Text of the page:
But a bunch of Twitter users couldn’t goad the federal government into bailing out a bank. Could they?
The Bailout — Or Was It?
Two days after SVB went belly-up, the Biden administration promised that all of the bank’s depositors would be “made whole.” In other words, the federal government would guarantee that everyone with money in the bank would get their money back. All of it. Even account holders with more than the federally insured $250,000 in their accounts would be fully reimbursed.
But was this a bailout? The administration was careful not to invoke that term, which for many Americans conjures images of 2008 when banks deemed “too big to fail” were showered with taxpayer cash to keep them afloat even though the global crisis was caused largely by their own reckless and stupid behavior in chasing after quick and easy profits. In reality, the situation was somewhat more complex, but that’s how the affair persists in public consciousness.
It is true that irresponsible financial practices by some of the country’s largest banks, made permissible by sweeping federal deregulation, was behind the meltdown and subsequent federal bailout in 2008. Was history repeating itself with SVB in 2023?
There are some key differences. Unlike in 2008 when the bailout cash served to keep banks in business, SVB remains defunct. And investors in the bank, according to Pres. Joe Biden, will suffer a wipeout.
“Investors in the banks will not be protected,” Biden said on March 13, in a speech announcing the SVB plan. “They knowingly took a risk and when the risk didn’t pay off, the investors lose their money. That’s how capitalism works.”
'The tech sector is famously full of libertarians who like to denounce big government right up to the minute they themselves needed government aid.'
Paul Krugman, New York Times
Only depositors, who presumably were innocent victims of SVB’s mismanagement, would receive their money back. Unlike in 2008, Biden said, the funds to pay off the depositors would not come from taxpayers but from the FDIC which collects fees from all federally insured banks to cover just such contingencies.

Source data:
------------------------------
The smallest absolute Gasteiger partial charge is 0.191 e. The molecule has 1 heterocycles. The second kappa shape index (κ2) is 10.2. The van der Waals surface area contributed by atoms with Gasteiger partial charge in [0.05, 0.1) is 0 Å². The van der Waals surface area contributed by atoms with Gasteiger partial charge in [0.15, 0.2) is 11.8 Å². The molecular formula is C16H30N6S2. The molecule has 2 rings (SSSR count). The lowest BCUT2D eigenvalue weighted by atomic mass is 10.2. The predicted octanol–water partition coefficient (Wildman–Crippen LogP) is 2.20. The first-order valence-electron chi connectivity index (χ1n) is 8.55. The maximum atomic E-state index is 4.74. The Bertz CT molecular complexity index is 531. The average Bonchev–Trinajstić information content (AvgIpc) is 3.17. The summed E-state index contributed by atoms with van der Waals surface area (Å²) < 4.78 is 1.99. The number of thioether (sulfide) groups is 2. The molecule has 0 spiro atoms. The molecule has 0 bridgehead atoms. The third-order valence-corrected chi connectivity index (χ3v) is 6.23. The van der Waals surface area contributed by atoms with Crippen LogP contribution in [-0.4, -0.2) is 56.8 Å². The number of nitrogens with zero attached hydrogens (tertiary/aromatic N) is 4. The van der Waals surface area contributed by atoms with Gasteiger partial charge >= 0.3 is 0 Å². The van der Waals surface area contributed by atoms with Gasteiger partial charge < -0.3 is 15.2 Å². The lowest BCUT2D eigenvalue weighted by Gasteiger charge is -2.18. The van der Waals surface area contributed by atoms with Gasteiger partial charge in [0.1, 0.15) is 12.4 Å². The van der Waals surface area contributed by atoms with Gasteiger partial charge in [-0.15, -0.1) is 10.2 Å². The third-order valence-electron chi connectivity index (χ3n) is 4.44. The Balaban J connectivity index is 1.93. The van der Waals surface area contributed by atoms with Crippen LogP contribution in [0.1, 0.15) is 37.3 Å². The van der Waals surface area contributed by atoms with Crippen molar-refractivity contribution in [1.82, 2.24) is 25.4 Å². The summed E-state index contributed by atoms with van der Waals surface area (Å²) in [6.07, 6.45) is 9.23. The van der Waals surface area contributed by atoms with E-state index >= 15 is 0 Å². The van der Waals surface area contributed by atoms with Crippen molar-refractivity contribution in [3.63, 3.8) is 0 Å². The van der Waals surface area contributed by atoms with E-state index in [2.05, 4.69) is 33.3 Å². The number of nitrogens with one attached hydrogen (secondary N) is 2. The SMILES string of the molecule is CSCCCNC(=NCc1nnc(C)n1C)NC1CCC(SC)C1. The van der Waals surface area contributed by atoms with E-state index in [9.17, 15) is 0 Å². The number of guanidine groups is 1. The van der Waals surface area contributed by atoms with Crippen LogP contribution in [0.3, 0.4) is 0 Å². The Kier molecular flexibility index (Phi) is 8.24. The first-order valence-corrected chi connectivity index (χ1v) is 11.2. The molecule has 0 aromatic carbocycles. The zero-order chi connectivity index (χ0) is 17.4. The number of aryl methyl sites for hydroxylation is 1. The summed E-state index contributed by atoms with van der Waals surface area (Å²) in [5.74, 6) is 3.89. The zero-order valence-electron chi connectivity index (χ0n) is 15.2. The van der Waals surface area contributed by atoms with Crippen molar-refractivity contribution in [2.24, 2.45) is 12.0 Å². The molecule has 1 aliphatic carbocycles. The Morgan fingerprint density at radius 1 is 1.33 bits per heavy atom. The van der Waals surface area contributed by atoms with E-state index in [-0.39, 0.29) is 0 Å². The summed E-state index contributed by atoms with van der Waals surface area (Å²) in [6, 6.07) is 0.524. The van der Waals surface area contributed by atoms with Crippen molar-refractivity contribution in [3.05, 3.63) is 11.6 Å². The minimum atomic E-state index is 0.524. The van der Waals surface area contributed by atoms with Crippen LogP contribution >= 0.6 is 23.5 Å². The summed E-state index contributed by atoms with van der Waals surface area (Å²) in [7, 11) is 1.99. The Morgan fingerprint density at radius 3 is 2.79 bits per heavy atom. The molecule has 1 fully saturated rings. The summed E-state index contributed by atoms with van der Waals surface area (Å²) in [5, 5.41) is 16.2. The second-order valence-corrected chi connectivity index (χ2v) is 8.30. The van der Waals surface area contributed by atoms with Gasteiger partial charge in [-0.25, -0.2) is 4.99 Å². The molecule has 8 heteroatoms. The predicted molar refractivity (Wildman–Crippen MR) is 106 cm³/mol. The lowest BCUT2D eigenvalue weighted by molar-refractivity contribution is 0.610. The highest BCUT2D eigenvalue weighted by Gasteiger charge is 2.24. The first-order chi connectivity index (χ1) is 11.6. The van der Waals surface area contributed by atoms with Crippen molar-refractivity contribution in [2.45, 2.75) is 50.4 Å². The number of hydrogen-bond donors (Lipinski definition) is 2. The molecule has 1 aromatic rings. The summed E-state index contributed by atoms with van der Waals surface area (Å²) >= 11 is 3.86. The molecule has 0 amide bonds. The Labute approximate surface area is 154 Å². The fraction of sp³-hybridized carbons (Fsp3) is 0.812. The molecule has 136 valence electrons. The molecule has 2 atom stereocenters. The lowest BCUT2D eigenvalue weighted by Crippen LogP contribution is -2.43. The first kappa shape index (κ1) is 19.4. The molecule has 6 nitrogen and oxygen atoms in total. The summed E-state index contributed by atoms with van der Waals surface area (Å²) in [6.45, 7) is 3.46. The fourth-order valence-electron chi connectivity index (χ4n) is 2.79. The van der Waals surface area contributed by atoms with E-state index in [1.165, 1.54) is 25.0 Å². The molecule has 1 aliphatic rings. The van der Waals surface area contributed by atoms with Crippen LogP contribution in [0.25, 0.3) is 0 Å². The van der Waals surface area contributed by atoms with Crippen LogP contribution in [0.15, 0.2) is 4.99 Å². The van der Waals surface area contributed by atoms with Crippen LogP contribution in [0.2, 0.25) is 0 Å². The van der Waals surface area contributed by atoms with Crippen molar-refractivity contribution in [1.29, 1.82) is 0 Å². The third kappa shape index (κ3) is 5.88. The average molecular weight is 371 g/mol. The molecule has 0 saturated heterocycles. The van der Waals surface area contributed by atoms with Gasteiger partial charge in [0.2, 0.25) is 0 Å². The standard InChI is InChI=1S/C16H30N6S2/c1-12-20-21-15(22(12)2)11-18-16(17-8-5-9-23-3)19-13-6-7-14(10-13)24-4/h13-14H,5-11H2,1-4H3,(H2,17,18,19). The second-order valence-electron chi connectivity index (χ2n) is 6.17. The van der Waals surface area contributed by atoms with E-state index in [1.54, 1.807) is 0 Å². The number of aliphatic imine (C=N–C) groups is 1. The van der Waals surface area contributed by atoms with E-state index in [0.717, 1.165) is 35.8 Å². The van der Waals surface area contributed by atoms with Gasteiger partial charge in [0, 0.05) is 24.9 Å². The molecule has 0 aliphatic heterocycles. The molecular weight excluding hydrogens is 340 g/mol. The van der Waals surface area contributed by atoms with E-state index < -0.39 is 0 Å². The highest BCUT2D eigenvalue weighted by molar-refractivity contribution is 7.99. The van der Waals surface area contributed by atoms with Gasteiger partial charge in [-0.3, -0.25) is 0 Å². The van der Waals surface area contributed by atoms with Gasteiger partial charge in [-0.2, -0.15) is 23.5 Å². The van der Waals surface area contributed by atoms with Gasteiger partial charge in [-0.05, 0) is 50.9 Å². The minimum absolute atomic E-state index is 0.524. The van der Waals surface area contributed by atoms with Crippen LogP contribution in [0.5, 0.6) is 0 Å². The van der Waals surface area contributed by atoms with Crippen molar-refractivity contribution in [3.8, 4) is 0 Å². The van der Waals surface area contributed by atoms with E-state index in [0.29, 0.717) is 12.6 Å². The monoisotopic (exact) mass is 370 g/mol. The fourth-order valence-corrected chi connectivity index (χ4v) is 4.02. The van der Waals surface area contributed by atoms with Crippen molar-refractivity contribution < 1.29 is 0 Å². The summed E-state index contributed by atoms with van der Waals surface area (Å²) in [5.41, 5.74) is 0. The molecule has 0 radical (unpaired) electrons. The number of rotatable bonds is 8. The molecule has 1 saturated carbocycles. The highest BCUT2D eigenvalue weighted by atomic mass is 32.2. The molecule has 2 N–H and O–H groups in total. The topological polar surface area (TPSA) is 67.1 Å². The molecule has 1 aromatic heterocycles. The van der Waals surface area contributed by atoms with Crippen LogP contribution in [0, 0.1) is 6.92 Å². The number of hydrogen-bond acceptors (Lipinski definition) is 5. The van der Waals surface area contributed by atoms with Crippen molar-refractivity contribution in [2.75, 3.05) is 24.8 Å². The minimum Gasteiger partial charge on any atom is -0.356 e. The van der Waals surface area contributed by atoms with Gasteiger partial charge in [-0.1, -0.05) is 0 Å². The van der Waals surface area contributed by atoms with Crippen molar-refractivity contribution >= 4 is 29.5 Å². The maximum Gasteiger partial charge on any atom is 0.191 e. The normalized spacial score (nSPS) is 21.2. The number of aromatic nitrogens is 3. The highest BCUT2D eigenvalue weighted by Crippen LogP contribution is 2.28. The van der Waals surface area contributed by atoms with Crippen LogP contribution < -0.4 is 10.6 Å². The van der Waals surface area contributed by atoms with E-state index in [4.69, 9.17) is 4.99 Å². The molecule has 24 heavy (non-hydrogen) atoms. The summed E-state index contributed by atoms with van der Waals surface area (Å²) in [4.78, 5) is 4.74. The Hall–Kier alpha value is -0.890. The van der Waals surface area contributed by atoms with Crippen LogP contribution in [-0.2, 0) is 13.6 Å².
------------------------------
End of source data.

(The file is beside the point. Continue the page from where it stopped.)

Not all experts were buying it. New York Times columnist Paul Krugman, a Nobel Prize-winning economist, said that no matter what the administration chose to call it, or where the funds were coming from, the SVB plan was indeed a bailout.
“The government came in to rescue depositors who had no legal right to demand such a rescue,” Krugman wrote on March 14. “Furthermore, having to rescue this particular bank and this particular group of depositors is infuriating: Just a few years ago, SVB was one of the midsize banks that lobbied successfully for the removal of regulations that might have prevented this disaster, and the tech sector is famously full of libertarians who like to denounce big government right up to the minute they themselves needed government aid.”
Krugman compared the bailout of SVB not to the 2008 bank bailout, but to the Savings and Loan crisis of the late 1980s, when hundreds of S&L banks—small, local institutions also known as “thrifts” and originally intended to provide affordable loans to homebuyers and small business owners—took on huge financial risks after their activities were deregulated under the Reagan administration. When S&Ls inevitably collapsed countrywide, the government stepped in to make sure depositors retained their money.
The difference, Krugman noted, was that at thrift banks most depositors kept relatively modest sums in their accounts. At SVB, the vast majority of depositors knowingly kept accounts well in excess of the $250,000 federal insurance limit.
How much in excess? Roku, makers of a popular streaming video device of the same name, had $487 million parked at SVB—26 percent of the company’s total cash. Online video game platform Roblox kept deposits of about $150 million. And Circle, a company that handles cryptocurrency payments, said on its Twitter account that $3.3 billion worth of its crypto remained in accounts at SVB.
Those depositors had to be aware that if the bank went under, without a federal bailout they would lose a large portion of their money. But perhaps due to the cozy relationship between SVB and the tech industry, they never considered the possibility that the bank would fail—much less that they, themselves, would trigger the failure by making a run on the bank. On the other hand, as journalist Timothy Noah suggested in an essay for The New Republic, perhaps they were just stupid.
“Or maybe I’m the dumb one to assume that it matters in the slightest how stupid American business is about where it puts its money,” Noah wrote. “In the end it didn’t matter because the idiot depositors got a government bailout.”